CAIRO • Large marches of protesters chanting antimilitary slogans streamed from mosques around Cairo to join tens of thousands massed in central Tahrir Square in a new uprising anniversary rally Friday, with many demanding an early transfer of power by the ruling military and the trial of generals for the killing of protesters.
Tensions erupted when one march of hundreds of protesters demonstrated outside the Defense Ministry and were confronted by dozens of supporters of the military. The two sides chanted slogans outside the building, which was guarded by barbed wire and armored vehicles, until a series of loud booms went off. The protesters scattered, and several said they saw a military supporters throw homemade bombs and that one protester was injured.
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“We broke the barrier of fear, we delivered a message to the military that we are not scared,” Milad Daniel, whose brother Mina was killed in a military crackdown on protesters in October, said after the ministry protest. “They have tanks and armored vehicles but we have God.”
Divisions also boiled over in Tahrir Square, where scuffles broke out between the Muslim Brotherhood and secular protesters, who have been in competition over the gatherings this week to mark the one year anniversary of the protests that toppled Hosni Mubarak.
Many in the leftist and secular camp are suspicious of the Brotherhood, believing that now that it won domination of parliament it intends to strike a deal with the generals to give them continued power. The Brotherhood denies any deal.
The political differences have translated into a dispute over the very meaning of the anniversary. The Brotherhood has presented this week as a celebration of the revolution’s successes. The secular groups say there is nothing to celebrate when so many demands of the revolution are left unachieved and killings of protesters have gone unpunished.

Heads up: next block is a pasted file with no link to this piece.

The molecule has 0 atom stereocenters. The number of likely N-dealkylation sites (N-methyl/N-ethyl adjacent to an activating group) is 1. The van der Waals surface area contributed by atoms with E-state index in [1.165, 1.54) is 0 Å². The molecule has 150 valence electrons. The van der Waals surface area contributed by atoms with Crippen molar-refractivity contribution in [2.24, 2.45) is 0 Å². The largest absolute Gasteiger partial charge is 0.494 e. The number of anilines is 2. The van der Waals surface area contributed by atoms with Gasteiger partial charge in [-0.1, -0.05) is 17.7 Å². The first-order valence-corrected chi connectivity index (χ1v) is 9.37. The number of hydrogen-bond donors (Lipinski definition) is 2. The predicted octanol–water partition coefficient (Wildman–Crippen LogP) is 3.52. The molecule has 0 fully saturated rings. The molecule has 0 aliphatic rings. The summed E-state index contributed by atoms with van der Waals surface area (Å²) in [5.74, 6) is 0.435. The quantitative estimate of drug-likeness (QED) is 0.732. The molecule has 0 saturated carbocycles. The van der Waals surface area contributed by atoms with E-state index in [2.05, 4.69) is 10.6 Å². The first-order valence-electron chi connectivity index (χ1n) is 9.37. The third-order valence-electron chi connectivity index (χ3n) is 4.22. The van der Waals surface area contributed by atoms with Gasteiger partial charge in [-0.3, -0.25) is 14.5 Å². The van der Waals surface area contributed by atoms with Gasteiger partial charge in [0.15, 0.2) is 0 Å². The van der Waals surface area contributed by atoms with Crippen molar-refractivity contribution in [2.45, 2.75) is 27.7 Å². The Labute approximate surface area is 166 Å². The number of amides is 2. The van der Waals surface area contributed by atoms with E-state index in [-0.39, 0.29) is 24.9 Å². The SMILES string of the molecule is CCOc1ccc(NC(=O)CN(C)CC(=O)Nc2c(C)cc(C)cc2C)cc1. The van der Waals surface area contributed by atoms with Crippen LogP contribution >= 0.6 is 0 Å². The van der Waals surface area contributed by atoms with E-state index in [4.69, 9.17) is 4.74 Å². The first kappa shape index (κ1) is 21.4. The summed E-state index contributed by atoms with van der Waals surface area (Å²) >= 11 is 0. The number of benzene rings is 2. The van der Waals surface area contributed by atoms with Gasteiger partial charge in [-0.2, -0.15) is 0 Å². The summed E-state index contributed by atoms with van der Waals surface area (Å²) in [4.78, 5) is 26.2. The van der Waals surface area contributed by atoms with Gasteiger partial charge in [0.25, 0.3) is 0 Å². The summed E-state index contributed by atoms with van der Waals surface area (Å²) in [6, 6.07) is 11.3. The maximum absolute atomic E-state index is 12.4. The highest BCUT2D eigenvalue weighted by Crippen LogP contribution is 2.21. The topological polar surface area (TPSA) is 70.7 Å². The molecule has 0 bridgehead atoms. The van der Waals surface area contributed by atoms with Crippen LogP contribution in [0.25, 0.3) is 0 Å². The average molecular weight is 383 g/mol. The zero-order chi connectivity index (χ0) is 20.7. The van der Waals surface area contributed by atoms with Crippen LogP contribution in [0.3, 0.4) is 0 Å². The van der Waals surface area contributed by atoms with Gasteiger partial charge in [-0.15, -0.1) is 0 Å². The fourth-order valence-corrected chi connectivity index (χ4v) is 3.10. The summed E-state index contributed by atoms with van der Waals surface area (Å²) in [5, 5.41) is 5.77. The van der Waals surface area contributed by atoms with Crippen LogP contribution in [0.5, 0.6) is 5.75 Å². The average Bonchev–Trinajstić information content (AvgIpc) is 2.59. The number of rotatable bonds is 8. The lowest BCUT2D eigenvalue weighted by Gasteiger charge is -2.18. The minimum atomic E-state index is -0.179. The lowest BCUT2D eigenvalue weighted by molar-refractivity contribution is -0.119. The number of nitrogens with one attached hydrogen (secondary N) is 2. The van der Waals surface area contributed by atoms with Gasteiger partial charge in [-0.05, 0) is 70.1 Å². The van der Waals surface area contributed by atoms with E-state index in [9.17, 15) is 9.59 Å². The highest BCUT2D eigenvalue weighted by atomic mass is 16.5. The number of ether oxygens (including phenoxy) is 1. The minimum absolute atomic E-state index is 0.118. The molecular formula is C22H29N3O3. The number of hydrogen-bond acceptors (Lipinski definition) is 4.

The fights erupted because of a giant stage the Brotherhood set up in the square since protests Wednesday, which some protesters complain has sought to dominate the gatherings there by blaring religious anthems and music. Others were angered a celebratory banner on the stage proclaiming, “Holiday of the Revolution.”
Arguments over the music and banner turned to pushing and shoving, then fistfights and bottles and rocks thrown back and forth, witnesses said. When Brotherhood supporters formed a human chain in front of the state, protesters raised their shoes in the air at them in a show of contempt, chanting, “out, out, out,” and “dogs of the military council.”
The day’s protests, which included mass rallies in other Egyptian cities, commemorated the first anniversary of the “Friday of Rage,” one of the bloodiest days of the 18-day wave of protests a year ago that ousted Mubarak.
In last year’s “Friday of Rage,” Mubarak’s security forces fired on protesters marching toward Tahrir from around the capital, killing and wounding hundreds. Protesters battled back for hours until Mubarak’s widely hated police forces collapsed and withdrew from the streets.